Asp.Net Policy Authorization Based on a DB Field on the User Table

May 10, 2020

If you read this, you’ll learn how to create authorisation, based on a policy. Specifically, they use the example of the user’s age, and create a restriction to say that only users over the age of 21 can access a resource.

The age was something that they got from a claim, stored against the user. But what if your requirement is a little more complex? For example, what if you have a situation, such as a popular question and answer site that you may recognise, where you are trying to restrict access to a resource based on something that can change during the user session. In this post, I’m covering how you can follow the same policy structure, but force the program to go back to the DB to get details about the user, each time they try to access the restricted resource.

As a background, the particular use case here is that a user of my site can approve something, but only where they have a sufficient rating.

Basic Set-up

The first thing that you’ll need is a custom Authorization Handler. For my project, I’ve created a sub directory called Authorization (I’ve even spelled it wrong to be consistent):

policy auth

The Authorization Handler inherits from an abstract class, which forces you to override a single method: HandleRequirementAsync. Essentially, you tell the handler about your requirement (we’ll come to the requirement next), and then it passes this back to you in the method; let’s have a look at some code:

    public class ApproverAuthHandler : AuthorizationHandler<ApproverAuthRequirement>
        protected override Task HandleRequirementAsync(
            AuthorizationHandlerContext context, 
            ApproverAuthRequirement requirement)

The Requirement is just a class to hold the relevant data that you need. In our example, the requirement would hold the user’s rating; here’s the requirement code:

    public class ApproverAuthRequirement : IAuthorizationRequirement
        public int UserRating { get; set; }

        public ApproverAuthRequirement(int userRating)
            UserRating = userRating;

IAuthorizationRequirment is what is known as a marker interface. To be honest, I hadn’t come across the term before, but I have used the pattern before. Essentially, this is an empty interface: its purpose it to allow you to pass the class type as a strongly typed interface; but in reality, the class can me anything.

Anyway, let’s get back to the Authorization Handler. Inside HandlerRequirementAsync, you can do anything you choose; should your check be successful, you call context.Succeed(requirement), otherwise, do nothing. In the above linked code, they check a claim against the requirement; we’re going to just get some information from the DB, and check that against the requirement:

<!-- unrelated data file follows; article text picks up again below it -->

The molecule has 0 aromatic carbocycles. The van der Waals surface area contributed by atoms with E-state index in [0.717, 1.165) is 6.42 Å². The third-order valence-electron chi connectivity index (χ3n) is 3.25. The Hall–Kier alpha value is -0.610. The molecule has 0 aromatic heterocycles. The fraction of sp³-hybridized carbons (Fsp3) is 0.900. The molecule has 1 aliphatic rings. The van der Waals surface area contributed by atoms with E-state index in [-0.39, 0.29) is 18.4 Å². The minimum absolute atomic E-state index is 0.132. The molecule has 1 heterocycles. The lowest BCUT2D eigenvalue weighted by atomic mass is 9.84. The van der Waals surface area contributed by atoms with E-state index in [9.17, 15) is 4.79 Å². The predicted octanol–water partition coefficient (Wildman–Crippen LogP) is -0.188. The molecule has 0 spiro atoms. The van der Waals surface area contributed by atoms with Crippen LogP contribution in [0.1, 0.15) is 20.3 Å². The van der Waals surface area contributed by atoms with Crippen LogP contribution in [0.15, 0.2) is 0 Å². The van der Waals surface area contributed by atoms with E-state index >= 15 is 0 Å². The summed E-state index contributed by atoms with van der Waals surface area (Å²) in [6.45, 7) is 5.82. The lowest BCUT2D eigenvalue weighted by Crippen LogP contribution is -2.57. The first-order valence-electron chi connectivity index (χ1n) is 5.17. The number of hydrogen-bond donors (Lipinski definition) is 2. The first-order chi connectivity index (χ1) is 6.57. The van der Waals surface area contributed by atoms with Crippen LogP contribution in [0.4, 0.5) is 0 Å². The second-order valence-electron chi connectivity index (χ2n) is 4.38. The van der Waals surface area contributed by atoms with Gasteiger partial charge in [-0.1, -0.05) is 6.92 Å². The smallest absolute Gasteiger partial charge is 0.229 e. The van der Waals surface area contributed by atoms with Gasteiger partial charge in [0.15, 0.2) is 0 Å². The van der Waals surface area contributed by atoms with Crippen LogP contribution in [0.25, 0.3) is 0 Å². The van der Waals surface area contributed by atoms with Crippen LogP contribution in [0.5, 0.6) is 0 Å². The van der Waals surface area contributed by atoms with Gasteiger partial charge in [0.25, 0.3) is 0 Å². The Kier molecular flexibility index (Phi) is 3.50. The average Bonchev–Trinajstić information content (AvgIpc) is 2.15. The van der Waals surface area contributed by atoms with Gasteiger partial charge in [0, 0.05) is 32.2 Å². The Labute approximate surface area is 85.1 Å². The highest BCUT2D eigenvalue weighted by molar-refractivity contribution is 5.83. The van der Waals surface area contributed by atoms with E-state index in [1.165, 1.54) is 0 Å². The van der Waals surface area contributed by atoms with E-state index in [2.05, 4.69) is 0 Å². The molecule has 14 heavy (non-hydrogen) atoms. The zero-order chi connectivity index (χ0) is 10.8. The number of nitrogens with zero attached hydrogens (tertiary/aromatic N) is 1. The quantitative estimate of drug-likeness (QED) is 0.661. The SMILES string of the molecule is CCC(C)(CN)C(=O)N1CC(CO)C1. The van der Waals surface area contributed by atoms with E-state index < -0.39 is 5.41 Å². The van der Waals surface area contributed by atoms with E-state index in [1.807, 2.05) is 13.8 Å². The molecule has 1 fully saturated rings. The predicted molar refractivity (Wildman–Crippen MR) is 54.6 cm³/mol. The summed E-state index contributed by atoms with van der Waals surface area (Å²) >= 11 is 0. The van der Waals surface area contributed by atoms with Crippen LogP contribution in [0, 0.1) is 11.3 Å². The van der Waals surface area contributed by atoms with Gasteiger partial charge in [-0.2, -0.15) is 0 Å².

protected override Task HandleRequirementAsync(
            AuthorizationHandlerContext context, 
            ApproverAuthRequirement requirement)
            int? userRating = \_userService.GetSubjectRating(context.User);            
            if (!userRating.HasValue)
                return Task.CompletedTask;

            if (userRating >= requirement.UserRating)

            return Task.CompletedTask;

User service is simply a service that calls into a repository, and returns the user rating.

Unit Testing

All well and good, and this looks eminently testable. In fact, it is: you simply mock out the service, and the test looks like this:

            // Arrange
            var requirements = new[] { new ApproverAuthRequirement(100) };            
            var user = new ClaimsPrincipal(
                        new ClaimsIdentity(
                            new Claim[] { },

            var userService = Substitute.For<IUserService>();

            var context = new AuthorizationHandlerContext(requirements, user, null);
            var sut = new ApproverAuthHandler(userService);

            // Act
            await sut.HandleAsync(context);

            // Assert

No doubt, you could check for the exact service principal under test, although you’re testing the Authorization Handler, so I think this is sufficient.

Resource Based Handler

In this article, there is a similar process discussed; it warrants some further investigation on my part, but I don’t currently see any real difference between my implementation, and this abstraction (although, admittedly, this version looks easier to test).


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